Wrestlemania XXIX is upon us. In most years, LOP would be buzzing; the fanbase teeming with excitement over what will undoubtedly be the most spectacular event of the wrestling year. Yet, this is not most years. Perhaps more than ever before, the hardcore followers of the WWE and pro-wrestling, in general, seem to have collectively decided to be apathetic toward the “Showcase of the Immortals.” I, respectfully, do not understand it. Call me the biggest WWE “homer” on the internet, if you wish, but I will never understand how you can pay attention to professional wrestling and not find a way to get excited about Wrestlemania.
Doctor's Orders: Why You Should Absolutely Order Wrestlemania
By The Doc
Mar 27, 2013 - 5:35:40 PM
Wrestlemania is Wrestlemania, just as March Madness is March Madness, the Champions’ League is the Champions’ League, and the NBA Finals are the NBA Finals. They are each the yearly pinnacle of their respective sports and, while there may be some variation in quality from calendar-to-calendar, they are the events that shape legacies, make history, and define eras.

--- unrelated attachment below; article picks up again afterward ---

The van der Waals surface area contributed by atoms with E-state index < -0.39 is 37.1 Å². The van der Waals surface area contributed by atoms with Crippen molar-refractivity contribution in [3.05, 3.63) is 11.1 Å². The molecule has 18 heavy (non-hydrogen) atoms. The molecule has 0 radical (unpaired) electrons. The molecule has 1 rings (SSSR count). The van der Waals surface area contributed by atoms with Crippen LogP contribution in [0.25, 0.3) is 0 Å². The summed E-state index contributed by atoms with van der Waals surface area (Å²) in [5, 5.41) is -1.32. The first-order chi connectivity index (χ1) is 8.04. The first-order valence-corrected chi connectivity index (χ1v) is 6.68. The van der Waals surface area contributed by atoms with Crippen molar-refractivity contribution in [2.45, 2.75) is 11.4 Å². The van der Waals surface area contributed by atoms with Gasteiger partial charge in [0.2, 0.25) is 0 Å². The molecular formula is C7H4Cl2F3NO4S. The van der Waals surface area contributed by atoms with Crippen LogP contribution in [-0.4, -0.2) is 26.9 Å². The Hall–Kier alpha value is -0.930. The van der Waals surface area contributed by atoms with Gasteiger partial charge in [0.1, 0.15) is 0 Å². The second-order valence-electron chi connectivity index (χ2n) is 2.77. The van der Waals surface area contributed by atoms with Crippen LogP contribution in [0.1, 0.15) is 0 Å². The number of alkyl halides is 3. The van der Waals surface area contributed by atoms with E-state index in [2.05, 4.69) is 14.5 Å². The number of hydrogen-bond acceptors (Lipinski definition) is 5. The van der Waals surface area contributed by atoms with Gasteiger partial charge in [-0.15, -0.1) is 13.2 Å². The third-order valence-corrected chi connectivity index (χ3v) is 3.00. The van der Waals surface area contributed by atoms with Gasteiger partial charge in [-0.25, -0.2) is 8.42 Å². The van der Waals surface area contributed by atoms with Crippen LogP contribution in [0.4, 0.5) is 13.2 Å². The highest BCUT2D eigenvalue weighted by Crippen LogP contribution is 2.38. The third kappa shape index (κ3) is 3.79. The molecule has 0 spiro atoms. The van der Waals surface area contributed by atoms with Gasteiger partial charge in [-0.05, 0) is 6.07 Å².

“It’s kind of like our Christmas,” WWE Hall of Famer, Edge, once said about Wrestlemania.
I hear you, brother. And I miss your enthusiasm.
I view Wrestlemania the same way that he did. The moment that I started getting excited about Wrestlemania XXIX was the very second that Wrestlemania XXVIII ended. If I’m being honest, there probably is not a day that goes by during the year that I don’t think about Wrestlemania. Of all my extracurricular activities, there is nothing that comes close to it. It is the “Christmas” of my adulthood and has been for ten years. So, to see so many of my fellow writers and wrestling fans denouncing this year’s “Granddaddy,” to me, is like you telling me that you’re not looking forward to Christmas because the line-up of holiday movies on television have not been up to par. So what, ladies and gentlemen?